group. They diminish friction or change the direction of tendons.

(4) Irregular bones. This group would include bones of irregular shape,
such as the vertebra? and the bones of the cranial base; they are median and
unpaired. Their functions are various and not so clearly specialized as those of
the preceding classes.

This classification is not entirely satisfactory; some bones, e. g., the ribs, are not clearly
provided for, and others might be variously placed.

19



20



OSTEOLOGY



STRUCTURE OF BONES'

Bones consist chiefly of bone tissue, but considered as organs they present
also an enveloping membrane, termed the periosteum, the medulla or marrow,
vessels, and nerves.

The arcliitecture of bone can be studied best by means of longitudinal and
cross-sections. These show that the bone consists of an external shell of dense
compact substance, within which is the more loosely arranged spongy substance.





Fu;. 1.-



FiG. 2.



Sa(;ittai. Section of Lar(;k Mktatarsal
Hoxf: OF Horse.



-Frontal Section of Large Metatarsai-
Bo.NE of Morse, Posterior Part.
S.C., Compact substance; S.s., sijongy substance; Cm., medullary cavity; /•'.»., nutrient foramen. Note the
greater thickness of the compact substance of the inner and anterior parts of the shaft.



In typical long bones the shaft is hollowed to form the medullary cavity (Cavum
medullare).

The compact substance (Substantia compacta) differs greatly in thickness in
various situations, in conformity with the stresses and strains to which the bone is
subjected. In the long bones it is thickest in the middle part of the shaft and thins
out toward the extremities. On the latter the layer is very thin, and is especially
dense and smooth on joint surfaces.



' Only tlio pross stnicturo is discussed here,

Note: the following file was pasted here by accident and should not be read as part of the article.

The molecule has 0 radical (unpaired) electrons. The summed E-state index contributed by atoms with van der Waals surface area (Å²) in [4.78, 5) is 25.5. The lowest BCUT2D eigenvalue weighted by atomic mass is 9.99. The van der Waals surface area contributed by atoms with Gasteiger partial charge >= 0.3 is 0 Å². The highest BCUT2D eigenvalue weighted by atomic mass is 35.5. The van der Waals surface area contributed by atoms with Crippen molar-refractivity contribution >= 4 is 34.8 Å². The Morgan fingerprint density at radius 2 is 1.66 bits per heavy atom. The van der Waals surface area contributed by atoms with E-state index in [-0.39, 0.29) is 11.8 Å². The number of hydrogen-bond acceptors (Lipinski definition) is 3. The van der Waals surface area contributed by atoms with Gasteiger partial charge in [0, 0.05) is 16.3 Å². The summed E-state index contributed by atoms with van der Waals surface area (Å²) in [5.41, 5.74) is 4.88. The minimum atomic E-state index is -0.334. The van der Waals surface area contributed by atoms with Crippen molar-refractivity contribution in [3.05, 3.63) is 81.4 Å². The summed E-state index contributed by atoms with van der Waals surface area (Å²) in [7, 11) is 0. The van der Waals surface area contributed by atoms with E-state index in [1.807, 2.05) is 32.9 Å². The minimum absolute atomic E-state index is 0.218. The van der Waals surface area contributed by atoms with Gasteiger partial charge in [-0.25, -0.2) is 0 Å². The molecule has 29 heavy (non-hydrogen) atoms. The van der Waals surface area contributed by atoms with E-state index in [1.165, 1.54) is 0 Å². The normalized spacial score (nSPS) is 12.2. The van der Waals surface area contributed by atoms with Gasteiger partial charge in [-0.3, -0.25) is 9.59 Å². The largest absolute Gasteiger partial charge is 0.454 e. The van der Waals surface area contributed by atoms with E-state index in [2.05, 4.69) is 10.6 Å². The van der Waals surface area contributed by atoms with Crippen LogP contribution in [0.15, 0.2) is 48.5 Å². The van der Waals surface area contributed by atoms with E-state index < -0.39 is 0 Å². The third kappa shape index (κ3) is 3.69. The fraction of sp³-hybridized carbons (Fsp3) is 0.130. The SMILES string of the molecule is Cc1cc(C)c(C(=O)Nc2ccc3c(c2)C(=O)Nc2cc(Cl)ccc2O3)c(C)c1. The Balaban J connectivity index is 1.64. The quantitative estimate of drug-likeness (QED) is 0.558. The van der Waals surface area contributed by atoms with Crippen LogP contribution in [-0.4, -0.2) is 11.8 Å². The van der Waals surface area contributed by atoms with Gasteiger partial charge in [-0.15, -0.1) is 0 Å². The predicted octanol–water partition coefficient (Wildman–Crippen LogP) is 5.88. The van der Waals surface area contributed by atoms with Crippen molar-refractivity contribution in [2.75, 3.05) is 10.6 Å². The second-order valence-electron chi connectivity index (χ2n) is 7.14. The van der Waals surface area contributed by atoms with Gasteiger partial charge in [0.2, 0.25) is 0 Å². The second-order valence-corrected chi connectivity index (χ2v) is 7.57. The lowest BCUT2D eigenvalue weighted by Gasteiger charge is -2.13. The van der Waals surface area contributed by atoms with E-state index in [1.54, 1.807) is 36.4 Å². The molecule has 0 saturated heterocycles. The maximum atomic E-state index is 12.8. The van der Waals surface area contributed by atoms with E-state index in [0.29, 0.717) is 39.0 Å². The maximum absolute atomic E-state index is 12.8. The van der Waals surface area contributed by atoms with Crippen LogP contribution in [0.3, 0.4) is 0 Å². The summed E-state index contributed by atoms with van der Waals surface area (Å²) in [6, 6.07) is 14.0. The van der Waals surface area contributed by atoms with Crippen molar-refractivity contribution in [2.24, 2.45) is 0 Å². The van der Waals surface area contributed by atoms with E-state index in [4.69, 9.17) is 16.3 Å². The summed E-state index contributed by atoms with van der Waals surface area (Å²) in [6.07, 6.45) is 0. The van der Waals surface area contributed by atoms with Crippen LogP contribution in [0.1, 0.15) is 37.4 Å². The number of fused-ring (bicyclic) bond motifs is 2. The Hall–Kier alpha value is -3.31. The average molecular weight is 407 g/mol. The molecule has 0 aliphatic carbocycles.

be made to histological works.



For the microscopic structure reference is to



STRUCTURE OF BONES 2!

The spongy substance (Substantia spongiosa) consists of delicate bony plates'
and spicules which run in various directions and intercross. These plates are
definitely arranged with regard to mechanical requirements, so that systems of
pressure and tension plates can be recognized, in conformity with the lines of pres-
sure and the pull of tendons and ligaments respectively. The intervals (marrow
spaces) between the plates are occupied by marrow. The spongy substance forms
the bulk of short bones and of the extremities of long bones ; in the latter it is not
confined to the ends, but extends a variable distance along the shaft also. Some
bones (Ossa pneumatica) contain air-spaces or sinuses within the compact sub-
stance instead of spongy bone and marrow. In certain situations the two compact
layers of flat bones are not separated by spongy bone, but fuse with each other;
in some cases of this kind the bone is so thin as to be translucent, or may even
undergo absorption, producing an actual deficiency.

The flat bones of the cranial vault and sides are composed of an outer layer of
ordinary compact substance, an inner layer of very dense bone, the tabula vitrea,
and 1)etween these a variable amount of spongy bone, here termed diploe.

The periosteum is the membrane which invests the outer surface of bone,
except where it is covered with cartilage. It consists of an outer protective filjrous
layer, and an inner cellular osteogenic layer. During active growth the osteogenic
layer is well developed, but later it becomes much reduced. The fibrous layer
varies much in thickness, being in general thickest in exposed situations. The
adhesion of the periosteum to the bone also differs greatly in various places; it
is usually very thin and easily detached where it is thickly covered with muscular
tissue which has little or no attachment. The degree of vascularity conforms to
the activity of the periosteum.

The marrow (Medulla ossium) occupies the interstices of the spongy bone and
the medullary cavity of the long bones. There are two varieties in the adult —
red and yellow. In the young subject there is only red marrow (^Medulla ossium
rubra), but later this is replaced in the medullary cavity by yellow marrow (Medulla
ossium fiava). The red marrow contains several types of characteristic cells and
is a blood-forming substance, while the yellow is practically ordinary adipose tissue.

Since yellow marrow is formed by regressive changes in red marrow, including fatty infiltra-
tion and degeneration of the characteristic cells, we find transitional forms or stages in the process.
In aged or badly nourished subjects the marrow may undergo gelatinous degeneration, resulting
in the formation of gelatinous marrow.

Vessels and Nerves. — It is customary to recognize two sets of arteries — the
periosteal and the medullary. The former ramify in the periosteum and give off
innumerable small branches which enter minute openings (Volkmann's canals) on